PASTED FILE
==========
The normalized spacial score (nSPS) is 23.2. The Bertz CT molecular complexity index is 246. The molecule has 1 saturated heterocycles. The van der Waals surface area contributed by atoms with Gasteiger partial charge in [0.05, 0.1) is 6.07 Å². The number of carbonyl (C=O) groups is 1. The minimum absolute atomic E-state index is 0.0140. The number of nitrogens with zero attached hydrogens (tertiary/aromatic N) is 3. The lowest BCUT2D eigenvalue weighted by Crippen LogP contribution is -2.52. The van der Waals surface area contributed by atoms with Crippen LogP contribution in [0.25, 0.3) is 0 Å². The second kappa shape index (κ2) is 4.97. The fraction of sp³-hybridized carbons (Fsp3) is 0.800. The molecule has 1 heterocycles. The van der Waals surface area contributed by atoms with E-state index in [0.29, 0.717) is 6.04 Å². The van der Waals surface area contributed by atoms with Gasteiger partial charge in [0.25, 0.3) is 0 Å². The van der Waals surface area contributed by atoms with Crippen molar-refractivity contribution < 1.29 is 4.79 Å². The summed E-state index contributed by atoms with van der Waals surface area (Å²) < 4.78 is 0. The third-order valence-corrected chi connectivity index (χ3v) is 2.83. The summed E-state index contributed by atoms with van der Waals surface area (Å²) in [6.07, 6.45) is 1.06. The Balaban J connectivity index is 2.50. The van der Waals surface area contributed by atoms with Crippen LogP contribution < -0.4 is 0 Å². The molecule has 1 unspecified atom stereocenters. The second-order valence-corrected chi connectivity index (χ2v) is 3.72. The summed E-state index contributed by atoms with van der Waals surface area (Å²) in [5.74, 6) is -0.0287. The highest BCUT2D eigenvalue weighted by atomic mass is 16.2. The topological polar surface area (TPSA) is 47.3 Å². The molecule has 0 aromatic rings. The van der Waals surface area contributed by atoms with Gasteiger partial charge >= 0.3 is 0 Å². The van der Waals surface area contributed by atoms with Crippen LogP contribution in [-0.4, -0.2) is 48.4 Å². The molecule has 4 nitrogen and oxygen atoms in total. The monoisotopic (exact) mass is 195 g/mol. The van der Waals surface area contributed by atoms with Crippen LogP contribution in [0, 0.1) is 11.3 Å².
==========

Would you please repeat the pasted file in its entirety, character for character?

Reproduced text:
The normalized spacial score (nSPS) is 23.2. The Bertz CT molecular complexity index is 246. The molecule has 1 saturated heterocycles. The van der Waals surface area contributed by atoms with Gasteiger partial charge in [0.05, 0.1) is 6.07 Å². The number of carbonyl (C=O) groups is 1. The minimum absolute atomic E-state index is 0.0140. The number of nitrogens with zero attached hydrogens (tertiary/aromatic N) is 3. The lowest BCUT2D eigenvalue weighted by Crippen LogP contribution is -2.52. The van der Waals surface area contributed by atoms with Crippen LogP contribution in [0.25, 0.3) is 0 Å². The second kappa shape index (κ2) is 4.97. The fraction of sp³-hybridized carbons (Fsp3) is 0.800. The molecule has 1 heterocycles. The van der Waals surface area contributed by atoms with E-state index in [0.29, 0.717) is 6.04 Å². The van der Waals surface area contributed by atoms with Gasteiger partial charge in [0.25, 0.3) is 0 Å². The van der Waals surface area contributed by atoms with Crippen molar-refractivity contribution < 1.29 is 4.79 Å². The summed E-state index contributed by atoms with van der Waals surface area (Å²) < 4.78 is 0. The third-order valence-corrected chi connectivity index (χ3v) is 2.83. The summed E-state index contributed by atoms with van der Waals surface area (Å²) in [6.07, 6.45) is 1.06. The Balaban J connectivity index is 2.50. The van der Waals surface area contributed by atoms with Crippen LogP contribution < -0.4 is 0 Å². The molecule has 1 unspecified atom stereocenters. The second-order valence-corrected chi connectivity index (χ2v) is 3.72. The summed E-state index contributed by atoms with van der Waals surface area (Å²) in [5.74, 6) is -0.0287. The highest BCUT2D eigenvalue weighted by atomic mass is 16.2. The topological polar surface area (TPSA) is 47.3 Å². The molecule has 0 aromatic rings. The van der Waals surface area contributed by atoms with Gasteiger partial charge >= 0.3 is 0 Å². The van der Waals surface area contributed by atoms with Crippen LogP contribution in [-0.4, -0.2) is 48.4 Å². The molecule has 4 nitrogen and oxygen atoms in total. The monoisotopic (exact) mass is 195 g/mol. The van der Waals surface area contributed by atoms with Crippen LogP contribution in [0, 0.1) is 11.3 Å².